M.C. Escher – Relativity (1953)

It was back in 2000 (Y2K) that I composed a collection of thoughts for my daughter (on the occasion of her 10th birthday) that I called “Ten Thoughts (A dimes worth of advice in life)” and sent it to her on her 10th birthday. I knew she was too young to understand it then, but I hoped she would find wisdom in it later in life. Maybe the parchment I printed those words on, and framed for her, sits in a corner closet somewhere – forgotten as a childhood memory of distant days when the world was a very different place. Maybe she will discover it again someday and it will have some meaning in her life. It was not always possible for me to be close to my daughter in personal presence, but I was always there in spirit – letters, postcards, gifts and supporting her activities and endeavors. I visited too, as often as I could and I am grateful for those times together we shared. Here is that advice I offered:


Advice to my daughter at age 10

I think the advice stands up in time for what I offered her at age 10 to serve her well beyond her 20’s and into later life. I wish my Dad (or Mom) had written such wisdom of life from an earlier time in their life to share with me. I think I may not have appreciated it then, but it would be something I value today. Who can say, really, what is meaningful and what is not unless you have the experience for yourself. It is sometimes said that Everything is Relative. This brings up the concept of something called a Strange Loop:

The statement “everything is relative” is an absolute statement. If “everything is relative” is true then some things (at least that statement) aren’t relative. If some things aren’t relative, “everything is relative” is false.

That is a logical philosophy and perceptual ways may stray from this, essentially because you can not always trust impressions or emotions (how you feel) and the final answer is usually logic and reason (how you think). None of this, of course, accounts for the random element inside us all that makes the spark of something unique. But I have digressed a bit here…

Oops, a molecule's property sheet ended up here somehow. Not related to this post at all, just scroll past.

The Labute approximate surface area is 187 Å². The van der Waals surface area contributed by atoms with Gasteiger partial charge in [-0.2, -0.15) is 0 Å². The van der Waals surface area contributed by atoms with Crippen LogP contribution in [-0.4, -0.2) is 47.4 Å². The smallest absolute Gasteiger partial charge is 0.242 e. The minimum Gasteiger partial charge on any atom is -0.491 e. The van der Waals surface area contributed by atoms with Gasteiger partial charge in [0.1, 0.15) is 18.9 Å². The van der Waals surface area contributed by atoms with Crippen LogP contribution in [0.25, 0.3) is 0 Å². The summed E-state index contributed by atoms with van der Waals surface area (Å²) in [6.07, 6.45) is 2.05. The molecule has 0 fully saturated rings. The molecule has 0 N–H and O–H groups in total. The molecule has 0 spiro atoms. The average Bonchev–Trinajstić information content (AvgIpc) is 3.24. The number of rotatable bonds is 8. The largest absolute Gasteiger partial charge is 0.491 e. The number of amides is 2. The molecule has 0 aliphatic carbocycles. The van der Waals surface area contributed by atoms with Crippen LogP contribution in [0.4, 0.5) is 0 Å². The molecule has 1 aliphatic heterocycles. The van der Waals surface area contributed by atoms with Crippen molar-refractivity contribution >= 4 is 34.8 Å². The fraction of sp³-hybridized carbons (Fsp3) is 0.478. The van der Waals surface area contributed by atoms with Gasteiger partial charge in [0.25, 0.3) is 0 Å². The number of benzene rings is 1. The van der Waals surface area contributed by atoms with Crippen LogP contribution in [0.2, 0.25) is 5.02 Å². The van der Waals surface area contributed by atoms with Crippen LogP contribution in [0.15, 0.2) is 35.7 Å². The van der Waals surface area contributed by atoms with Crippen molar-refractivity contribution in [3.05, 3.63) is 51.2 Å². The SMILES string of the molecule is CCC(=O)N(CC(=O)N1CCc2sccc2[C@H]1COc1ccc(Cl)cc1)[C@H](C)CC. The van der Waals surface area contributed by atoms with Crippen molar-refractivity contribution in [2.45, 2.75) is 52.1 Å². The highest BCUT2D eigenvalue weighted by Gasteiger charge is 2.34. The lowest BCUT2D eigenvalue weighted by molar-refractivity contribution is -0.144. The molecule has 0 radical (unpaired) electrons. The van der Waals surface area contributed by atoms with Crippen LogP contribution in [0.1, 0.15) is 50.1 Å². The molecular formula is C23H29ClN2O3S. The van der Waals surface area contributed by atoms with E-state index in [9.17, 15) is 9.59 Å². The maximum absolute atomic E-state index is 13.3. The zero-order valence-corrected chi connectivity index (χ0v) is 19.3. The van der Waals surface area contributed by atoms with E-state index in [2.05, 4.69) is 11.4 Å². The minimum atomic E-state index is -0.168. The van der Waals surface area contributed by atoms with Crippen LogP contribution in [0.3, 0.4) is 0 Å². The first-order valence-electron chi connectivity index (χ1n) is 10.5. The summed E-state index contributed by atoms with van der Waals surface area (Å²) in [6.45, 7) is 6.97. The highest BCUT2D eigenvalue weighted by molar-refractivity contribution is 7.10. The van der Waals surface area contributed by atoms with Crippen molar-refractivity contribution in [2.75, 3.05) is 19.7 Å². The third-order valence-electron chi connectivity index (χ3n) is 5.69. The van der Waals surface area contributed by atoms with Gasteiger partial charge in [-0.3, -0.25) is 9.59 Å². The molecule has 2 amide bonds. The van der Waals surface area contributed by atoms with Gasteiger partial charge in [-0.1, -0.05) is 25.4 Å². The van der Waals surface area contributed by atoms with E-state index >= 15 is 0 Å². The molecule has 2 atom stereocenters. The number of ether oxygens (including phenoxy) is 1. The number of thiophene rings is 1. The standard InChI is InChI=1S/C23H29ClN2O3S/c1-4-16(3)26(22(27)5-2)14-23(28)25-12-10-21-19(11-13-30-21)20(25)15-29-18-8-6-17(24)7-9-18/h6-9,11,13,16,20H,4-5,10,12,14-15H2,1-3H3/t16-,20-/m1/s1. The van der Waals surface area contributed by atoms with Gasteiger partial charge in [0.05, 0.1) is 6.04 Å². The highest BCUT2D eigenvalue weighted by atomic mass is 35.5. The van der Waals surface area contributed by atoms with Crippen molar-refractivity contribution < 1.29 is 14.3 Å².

Vision of myself (circa – mid 1980’s)

Reflecting on my advice, I look back on myself too and present this drawing I did from when I was about the age my daughter is now. It is a representation of me and my life then. What would I have done with wisdom then? I probably had not lived long enough then to appreciate it then. Yet when I look back now I can see myself in the past and what it took for me to make it to Y2K and to today. Hindsight is 20/20 and the best advice I can give about reflecting on advice is maybe through this song by Elton John (Grey Seal):

I’ve no idea what the song is really about and it’s one of the more enigmatic by Elton John, but I think this song is great! Some interesting lines of relevance here are:

I read books and draw life from the eye.
All my life is drawings from the eye.

Well, I think one can draw life from the eye not just from reading books, but reading people, situations and experience in general too. Anyway, that’s only part of the perspective as a whole, Reflecting on Advice. Today is my daughters 23rd birthday, so I wish her a very Happy Birthday and many happy days ahead in life. Maybe that advice I sent to her, when she was young, she is beginning to learn herself, and perhaps has some meaning in her life today. If I had my choice of gifts to offer her in life, I would always wish for her the gift of wisdom. That is something that can serve one well for a lifetime.  Ultimately I think it is a truism as Aristotle advised:

Knowing yourself is the beginning of all wisdom.